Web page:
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Copper Ionization Is Safe, Effective and Affordable

Despite extensive measures by the industry to ensure a food supply free of microbial contaminants, foodborne outbreaks of gastroenteritis continue to occur. The outbreaks can be linked to contaminated fresh produce, which often is consumed raw. Also, the uneven surfaces generally found on fruits and vegetables make it difficult to remove or inactivate microbial pathogens on the surface.

Water used for irrigating fruits and vegetables can become contaminated with pathogenic bacteria, viruses, or parasites. So, in addition to protecting source water, it may be necessary to inactivate microbial pathogens in water used for crop irrigation. Copper ionization is an effective way to accomplish that.

Copper ionization electronically releases positively charged copper atoms by applying a low-voltage current to copper electrodes suspended in water. Copper ions in water can pierce the protective outer membrane of cells, disrupting the enzyme balance, which leads to cell death. Proven effective for inactivation of algae, copper ionization provides a disinfectant that is not harmful to human consumers, is relatively inexpensive, requires little maintenance and is available to plants as a micro-nutrient.

Investment costs for copper ionization are less than the costs of UV, ozone or the constant use of chemicals. Copper ionization also is less expensive to run than alternatives. After the initial purchase, the only costs are power and copper replacement, which usually is necessary every one to two years. Maintenance required is minimal as well. Copper rods and/or plates should be wiped off once every six months, if needed, and the paddle wheel on the flow meter should be cleaned once every three months.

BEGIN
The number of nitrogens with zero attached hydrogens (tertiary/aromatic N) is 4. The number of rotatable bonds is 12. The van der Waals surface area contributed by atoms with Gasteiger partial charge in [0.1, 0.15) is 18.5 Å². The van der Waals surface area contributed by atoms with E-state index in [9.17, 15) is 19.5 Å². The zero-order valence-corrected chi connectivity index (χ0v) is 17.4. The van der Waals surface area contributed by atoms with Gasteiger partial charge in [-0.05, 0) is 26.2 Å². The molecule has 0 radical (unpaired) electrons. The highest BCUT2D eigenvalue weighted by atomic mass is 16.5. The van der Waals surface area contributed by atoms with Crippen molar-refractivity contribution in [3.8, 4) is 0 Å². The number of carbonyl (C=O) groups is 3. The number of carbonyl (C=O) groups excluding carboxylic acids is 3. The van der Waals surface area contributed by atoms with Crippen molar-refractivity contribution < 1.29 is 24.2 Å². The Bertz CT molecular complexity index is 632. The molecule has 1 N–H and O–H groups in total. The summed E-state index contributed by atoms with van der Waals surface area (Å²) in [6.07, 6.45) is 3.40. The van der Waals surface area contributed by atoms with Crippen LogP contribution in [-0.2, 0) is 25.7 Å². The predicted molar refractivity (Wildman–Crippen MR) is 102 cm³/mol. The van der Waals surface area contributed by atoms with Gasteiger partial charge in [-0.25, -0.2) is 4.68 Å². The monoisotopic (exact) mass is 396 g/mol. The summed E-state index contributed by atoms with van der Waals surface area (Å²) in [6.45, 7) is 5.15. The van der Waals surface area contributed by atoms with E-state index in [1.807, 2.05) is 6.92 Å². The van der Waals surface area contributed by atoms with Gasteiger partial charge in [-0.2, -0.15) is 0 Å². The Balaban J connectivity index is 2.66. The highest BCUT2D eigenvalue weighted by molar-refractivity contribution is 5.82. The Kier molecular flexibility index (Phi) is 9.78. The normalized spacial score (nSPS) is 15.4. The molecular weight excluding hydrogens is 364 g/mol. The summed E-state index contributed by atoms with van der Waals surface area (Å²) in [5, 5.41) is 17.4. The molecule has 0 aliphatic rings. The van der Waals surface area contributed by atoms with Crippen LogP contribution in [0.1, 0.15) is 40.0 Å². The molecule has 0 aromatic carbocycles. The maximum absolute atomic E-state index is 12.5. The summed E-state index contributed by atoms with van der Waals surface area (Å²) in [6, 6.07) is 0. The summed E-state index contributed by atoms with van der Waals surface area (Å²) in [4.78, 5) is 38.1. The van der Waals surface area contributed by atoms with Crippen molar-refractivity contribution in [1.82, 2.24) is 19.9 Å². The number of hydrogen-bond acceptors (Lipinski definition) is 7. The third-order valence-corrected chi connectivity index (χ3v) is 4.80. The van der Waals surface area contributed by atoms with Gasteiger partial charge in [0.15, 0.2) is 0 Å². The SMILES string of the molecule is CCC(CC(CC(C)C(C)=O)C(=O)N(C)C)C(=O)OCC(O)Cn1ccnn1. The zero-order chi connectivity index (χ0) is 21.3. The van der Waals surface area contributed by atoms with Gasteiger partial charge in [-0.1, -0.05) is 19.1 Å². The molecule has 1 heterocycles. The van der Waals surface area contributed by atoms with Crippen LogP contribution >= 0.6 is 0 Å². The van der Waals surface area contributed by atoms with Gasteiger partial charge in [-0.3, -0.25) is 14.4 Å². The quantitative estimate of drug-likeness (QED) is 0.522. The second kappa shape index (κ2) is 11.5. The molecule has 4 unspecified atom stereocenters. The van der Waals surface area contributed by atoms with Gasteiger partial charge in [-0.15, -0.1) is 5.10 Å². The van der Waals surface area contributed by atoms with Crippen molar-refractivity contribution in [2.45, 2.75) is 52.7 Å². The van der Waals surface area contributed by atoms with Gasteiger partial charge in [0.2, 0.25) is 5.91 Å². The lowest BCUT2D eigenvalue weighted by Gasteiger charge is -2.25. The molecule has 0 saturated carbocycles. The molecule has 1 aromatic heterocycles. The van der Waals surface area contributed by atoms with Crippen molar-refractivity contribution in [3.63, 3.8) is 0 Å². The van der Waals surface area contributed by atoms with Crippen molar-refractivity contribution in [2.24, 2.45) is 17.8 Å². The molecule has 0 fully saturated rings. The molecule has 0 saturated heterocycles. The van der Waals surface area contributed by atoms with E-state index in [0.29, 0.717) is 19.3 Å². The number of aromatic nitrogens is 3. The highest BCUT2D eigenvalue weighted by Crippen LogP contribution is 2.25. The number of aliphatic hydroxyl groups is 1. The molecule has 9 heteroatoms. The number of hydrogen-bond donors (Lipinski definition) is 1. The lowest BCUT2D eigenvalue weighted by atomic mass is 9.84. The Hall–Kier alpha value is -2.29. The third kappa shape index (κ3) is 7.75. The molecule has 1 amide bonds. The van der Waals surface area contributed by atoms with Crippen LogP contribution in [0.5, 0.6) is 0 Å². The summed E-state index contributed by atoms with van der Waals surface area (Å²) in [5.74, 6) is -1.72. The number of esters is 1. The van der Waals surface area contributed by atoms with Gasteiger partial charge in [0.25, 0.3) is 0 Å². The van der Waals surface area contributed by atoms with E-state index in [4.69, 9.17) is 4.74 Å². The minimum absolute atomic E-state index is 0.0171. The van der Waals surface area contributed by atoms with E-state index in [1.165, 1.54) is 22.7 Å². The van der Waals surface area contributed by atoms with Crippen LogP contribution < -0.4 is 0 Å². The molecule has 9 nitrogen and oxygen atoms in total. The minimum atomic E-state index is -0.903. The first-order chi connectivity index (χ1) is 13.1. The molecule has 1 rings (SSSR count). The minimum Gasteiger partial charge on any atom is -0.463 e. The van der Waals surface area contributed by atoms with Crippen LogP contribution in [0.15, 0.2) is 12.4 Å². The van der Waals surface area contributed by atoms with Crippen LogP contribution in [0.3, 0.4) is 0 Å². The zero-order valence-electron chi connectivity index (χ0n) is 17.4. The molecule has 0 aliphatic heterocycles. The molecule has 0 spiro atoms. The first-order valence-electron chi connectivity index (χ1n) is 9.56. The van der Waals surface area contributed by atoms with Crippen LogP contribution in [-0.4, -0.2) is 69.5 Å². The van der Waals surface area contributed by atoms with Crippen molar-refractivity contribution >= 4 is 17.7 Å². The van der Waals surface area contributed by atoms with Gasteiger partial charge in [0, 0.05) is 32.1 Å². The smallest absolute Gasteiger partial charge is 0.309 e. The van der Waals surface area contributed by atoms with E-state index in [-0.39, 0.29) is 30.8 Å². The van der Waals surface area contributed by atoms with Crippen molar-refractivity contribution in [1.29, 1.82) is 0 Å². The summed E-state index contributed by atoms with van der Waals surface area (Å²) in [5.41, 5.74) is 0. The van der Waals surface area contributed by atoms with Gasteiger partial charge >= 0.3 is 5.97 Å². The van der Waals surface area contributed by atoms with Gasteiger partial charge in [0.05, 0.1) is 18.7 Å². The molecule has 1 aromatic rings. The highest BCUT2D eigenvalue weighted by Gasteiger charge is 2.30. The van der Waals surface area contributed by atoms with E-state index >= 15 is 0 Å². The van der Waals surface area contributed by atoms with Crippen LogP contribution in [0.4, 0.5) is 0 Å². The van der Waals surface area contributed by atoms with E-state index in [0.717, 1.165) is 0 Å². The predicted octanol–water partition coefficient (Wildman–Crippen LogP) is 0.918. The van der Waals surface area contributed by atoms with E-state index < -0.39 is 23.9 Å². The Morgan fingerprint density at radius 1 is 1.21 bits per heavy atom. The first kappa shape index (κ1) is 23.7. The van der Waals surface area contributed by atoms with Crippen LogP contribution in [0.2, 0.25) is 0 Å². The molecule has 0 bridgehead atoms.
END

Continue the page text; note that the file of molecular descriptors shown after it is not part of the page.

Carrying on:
Scientific Opinions

In an article on copper ionization, Ratus Fischer, a greenhouse expert who with Lars Marohn and Aksel De Lasson coauthored a Grower Talks Magazine article on the subject, has called copper ionization “a predictable means of pathogen, algae and bio-film control.” He declared it “valuable in treating recirculated or pond water” and said tests show that free copper can reduce both bacterial and viral indicators. “(G)iven the stability of copper in water,” he wrote, “this may be a suitable disinfectant that can be applied to irrigation water for control of microbial contaminants on farms.”

Tests also have determined copper ionization to be effective against bacterial fruit blotch in the transplant house. In a scientific article, University of Florida professor Donald L. Hopkins and biologist Constance M. Thompson wrote: “Ionized copper provided control at a copper concentration that was 800-fold lower than with the cupric hydroxide.  This was probably because of the high solubility of the ionized copper and the positive charge of the ion that attracted the bacteria. With the ionized copper, there also is much less copper applied, which should reduce run-off of copper onto the soil. Ionized copper easily could be incorporated into the overhead irrigation systems used by many transplant growers.”

In an abstract presented as a poster to the American Society for Microbiology, Dr. Otto D. Simmons III of N.C. State University found that “Copper provides a stable disinfectant residual in water and appears to be relatively effective for bacteria and viruses.”

Water Education Alliance